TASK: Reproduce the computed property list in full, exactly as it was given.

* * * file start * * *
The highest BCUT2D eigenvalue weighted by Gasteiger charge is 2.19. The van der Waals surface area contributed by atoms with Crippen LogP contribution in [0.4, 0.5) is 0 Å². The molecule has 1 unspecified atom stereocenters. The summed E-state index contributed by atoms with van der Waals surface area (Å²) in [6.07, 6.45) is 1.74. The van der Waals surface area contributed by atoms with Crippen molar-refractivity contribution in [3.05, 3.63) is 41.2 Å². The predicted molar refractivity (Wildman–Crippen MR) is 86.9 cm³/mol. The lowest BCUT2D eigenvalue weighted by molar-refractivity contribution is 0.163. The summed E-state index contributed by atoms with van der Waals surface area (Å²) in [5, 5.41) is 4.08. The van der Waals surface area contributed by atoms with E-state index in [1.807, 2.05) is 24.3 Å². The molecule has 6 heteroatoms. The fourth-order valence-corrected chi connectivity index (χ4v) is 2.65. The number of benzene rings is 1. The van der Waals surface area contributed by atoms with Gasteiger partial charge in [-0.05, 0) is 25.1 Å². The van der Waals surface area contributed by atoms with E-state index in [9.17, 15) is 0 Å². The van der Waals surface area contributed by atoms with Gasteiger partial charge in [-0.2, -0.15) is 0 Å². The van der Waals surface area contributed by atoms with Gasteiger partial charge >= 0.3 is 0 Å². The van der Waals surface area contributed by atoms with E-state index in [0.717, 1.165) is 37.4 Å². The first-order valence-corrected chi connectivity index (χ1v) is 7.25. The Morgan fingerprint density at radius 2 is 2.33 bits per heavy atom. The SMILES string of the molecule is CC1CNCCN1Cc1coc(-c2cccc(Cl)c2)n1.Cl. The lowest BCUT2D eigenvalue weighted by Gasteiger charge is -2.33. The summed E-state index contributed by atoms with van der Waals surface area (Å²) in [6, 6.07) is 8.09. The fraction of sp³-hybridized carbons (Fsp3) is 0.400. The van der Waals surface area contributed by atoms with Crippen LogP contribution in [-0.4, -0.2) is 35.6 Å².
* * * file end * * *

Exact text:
The highest BCUT2D eigenvalue weighted by Gasteiger charge is 2.19. The van der Waals surface area contributed by atoms with Crippen LogP contribution in [0.4, 0.5) is 0 Å². The molecule has 1 unspecified atom stereocenters. The summed E-state index contributed by atoms with van der Waals surface area (Å²) in [6.07, 6.45) is 1.74. The van der Waals surface area contributed by atoms with Crippen molar-refractivity contribution in [3.05, 3.63) is 41.2 Å². The predicted molar refractivity (Wildman–Crippen MR) is 86.9 cm³/mol. The lowest BCUT2D eigenvalue weighted by molar-refractivity contribution is 0.163. The summed E-state index contributed by atoms with van der Waals surface area (Å²) in [5, 5.41) is 4.08. The van der Waals surface area contributed by atoms with E-state index in [1.807, 2.05) is 24.3 Å². The molecule has 6 heteroatoms. The fourth-order valence-corrected chi connectivity index (χ4v) is 2.65. The number of benzene rings is 1. The van der Waals surface area contributed by atoms with Gasteiger partial charge in [-0.05, 0) is 25.1 Å². The van der Waals surface area contributed by atoms with E-state index in [9.17, 15) is 0 Å². The van der Waals surface area contributed by atoms with Gasteiger partial charge in [-0.2, -0.15) is 0 Å². The van der Waals surface area contributed by atoms with Gasteiger partial charge >= 0.3 is 0 Å². The van der Waals surface area contributed by atoms with E-state index in [0.717, 1.165) is 37.4 Å². The first-order valence-corrected chi connectivity index (χ1v) is 7.25. The Morgan fingerprint density at radius 2 is 2.33 bits per heavy atom. The SMILES string of the molecule is CC1CNCCN1Cc1coc(-c2cccc(Cl)c2)n1.Cl. The lowest BCUT2D eigenvalue weighted by Gasteiger charge is -2.33. The summed E-state index contributed by atoms with van der Waals surface area (Å²) in [6, 6.07) is 8.09. The fraction of sp³-hybridized carbons (Fsp3) is 0.400. The van der Waals surface area contributed by atoms with Crippen LogP contribution in [-0.4, -0.2) is 35.6 Å².